The effect of inoculum in XR production was investigated within the range of 1.0 - 4.0 g·L−1 of cells. Table 2 shows that maximum XR production (2.5 U·mg1 of protein) was obtained with the negative level of inoculum (1.0 g·L1). Our results are in well accordance with the findings of Roberto et al. (1996) who observed that the inoculum increase had a negative effect on the xylitol production from rice straw hemicellulose hydrolysate by C. guilliermondii. As xylose reductase is the enzyme responsible for D-xylose/xylitol conversion, the effect of inoculum on XR production could also be negative.

The inoculum effect was negative in this study and it indicates that the appropriate level to this variable is the lowest (−1) using 1.0 g·L−1 as initial cells concentration. Gurpilhares et al. (2005) also obtained the similar results regarding the significance of the inoculum on the production of glucose-6-phosphate dehydrogenase with the negative level of inoculum (1.0 g·L−1). This could have been caused by the high availability of xylose to the cells. It is known that the presence of xylose in the culture

Table 2. Factorial design 22 and XR maximum specific activity.

medium induces the XR production [22]. However, still little is known about the regulatory mechanism of intracellular enzymes production with the effect of sugars available to the micro-organisms.

Silva et al. (2005) observed that in fermentative process the inoculum could influence the XR obtained. They tested different inoculums grown in glucose, xylose and glucose and xylose and concluded that the better XR production (0.582 U·mg−1) was with the cells grown in glucose/xylose medium.

3.2. Effect of Dissolved Oxygen on XR Production

The effect of dissolved oxygen on XR production has been presented in Table 2. The maximum XR production (2.5 U·mgv1 of protein) was obtained with the negative level of dissolved oxygen (20%) and that the enzymatic activity decreased with high values of dissolved oxygen. Earlier, Kim et al. (1997) observed the importance of dissolved oxygen control on xylitol production and consequently on XR activity. Branco et al. (2009) studied the influence of oxygen transfer volumetric coefficient (KLa) on xylose reductase and xylitol dehydrogenase activity and observed that the high XR rate (1.45 U·mg−1) was obtained in the experiment using the low value of KLa. According to them, the maximum XR activity decreased with the increase of the KLa. This could be probably due to a deviation of the yeast metabolism from xylitol to biomass, because, when the cells are stimulated to grow (in this case through high oxygen availability), they tend to produce more amino acids, enzymes and proteins.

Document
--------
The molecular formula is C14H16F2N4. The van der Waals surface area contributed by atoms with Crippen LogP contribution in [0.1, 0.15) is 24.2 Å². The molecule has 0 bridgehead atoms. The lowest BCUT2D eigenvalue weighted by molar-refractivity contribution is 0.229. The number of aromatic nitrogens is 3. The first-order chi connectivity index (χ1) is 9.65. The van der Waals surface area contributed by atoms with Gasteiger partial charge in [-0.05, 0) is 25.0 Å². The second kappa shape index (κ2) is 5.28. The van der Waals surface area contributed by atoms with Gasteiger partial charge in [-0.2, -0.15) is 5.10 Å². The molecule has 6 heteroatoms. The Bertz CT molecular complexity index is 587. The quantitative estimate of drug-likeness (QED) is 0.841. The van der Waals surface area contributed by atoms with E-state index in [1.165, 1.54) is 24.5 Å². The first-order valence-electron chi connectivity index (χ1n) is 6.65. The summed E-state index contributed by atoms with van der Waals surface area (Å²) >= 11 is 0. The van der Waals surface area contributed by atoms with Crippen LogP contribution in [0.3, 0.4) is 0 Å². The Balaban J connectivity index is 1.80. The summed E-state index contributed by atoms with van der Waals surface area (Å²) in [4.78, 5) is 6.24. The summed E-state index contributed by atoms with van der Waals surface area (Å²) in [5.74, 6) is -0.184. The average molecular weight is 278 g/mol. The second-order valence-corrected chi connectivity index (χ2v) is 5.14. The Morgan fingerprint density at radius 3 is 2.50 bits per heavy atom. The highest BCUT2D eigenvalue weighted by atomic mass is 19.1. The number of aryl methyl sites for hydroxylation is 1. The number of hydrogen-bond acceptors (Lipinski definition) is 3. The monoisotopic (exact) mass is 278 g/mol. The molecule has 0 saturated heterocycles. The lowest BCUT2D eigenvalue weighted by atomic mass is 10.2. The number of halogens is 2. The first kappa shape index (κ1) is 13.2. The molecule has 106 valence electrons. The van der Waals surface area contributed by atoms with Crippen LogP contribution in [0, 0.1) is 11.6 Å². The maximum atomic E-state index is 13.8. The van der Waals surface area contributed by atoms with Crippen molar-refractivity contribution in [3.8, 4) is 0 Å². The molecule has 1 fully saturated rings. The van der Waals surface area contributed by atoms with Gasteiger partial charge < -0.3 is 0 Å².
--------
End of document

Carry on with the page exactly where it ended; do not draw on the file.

3.3. Statistics Analysis

It was observed that the most appropriate test to obtain the XR is the test with levels −1, −1 (1 g·L−1 of initial inoculum and 20% of dissolved oxygen). The statistical analysis of the experimental design is presented in Table 3, along with the values of the effects of each input variable and the interaction between them.

The dissolved oxygen (X2) was not significant in this study. It is observed that inoculum (X1) was the input variable that most influenced XR production, followed by the interaction of variables. The interaction was consistent with the results of main effects, which is positive since the variables 1 and 2 had negative effects. Thus, the interaction of levels −1, −1 benefited the production of XR.

Table 4 presents the analysis of variance for a linear model for the experimental design. It was observed that the curvature was significant, indicating that the behavior of the response variable is not linear. This was evidenced by the significant lack of fit, which indicates that the linear model proposed is not adequate to explain the dependent variable (specific activity) in the study zone. The consumption of xylose, the growth of biomass and XR specific activity observed in the fermentation ran in the lowest levels are detailed on Figures 1 and 2. It is interesting to underline that the highest specific activity of XR was observed between 10 and 12 hours of fermentation, and such behavior was observed in all trials conducted in complete factorial design.

Table 3. Effects and significance values to the input variables in XR specific activity.

Table 4. Analysis of variance (ANOVA) for a linear model.

Figure 1. XR specific activity in fermentation −1; −1 (1 g·L−1 of inoculum and 20% of dissolved oxygen.

Figure 2. Xylose concentration and biomass growth during the fermenta-tive process.

4. Conclusions

The initial concentration of inoculum is an important factor in the production of xylose reductase, interfering significantly in this process, as well as its combination with an appropriate percentage of dissolved oxygen. These evidences led to increase awareness of important parameters in the search for optimal production of xylose reductase and the feasibility of enzymatic production of xylitol, which is still a challenge in biotechnology.

5. Acknowledgements

Authors are grateful to the CNPq, FAPESP and USPEEL for the financial support for this work.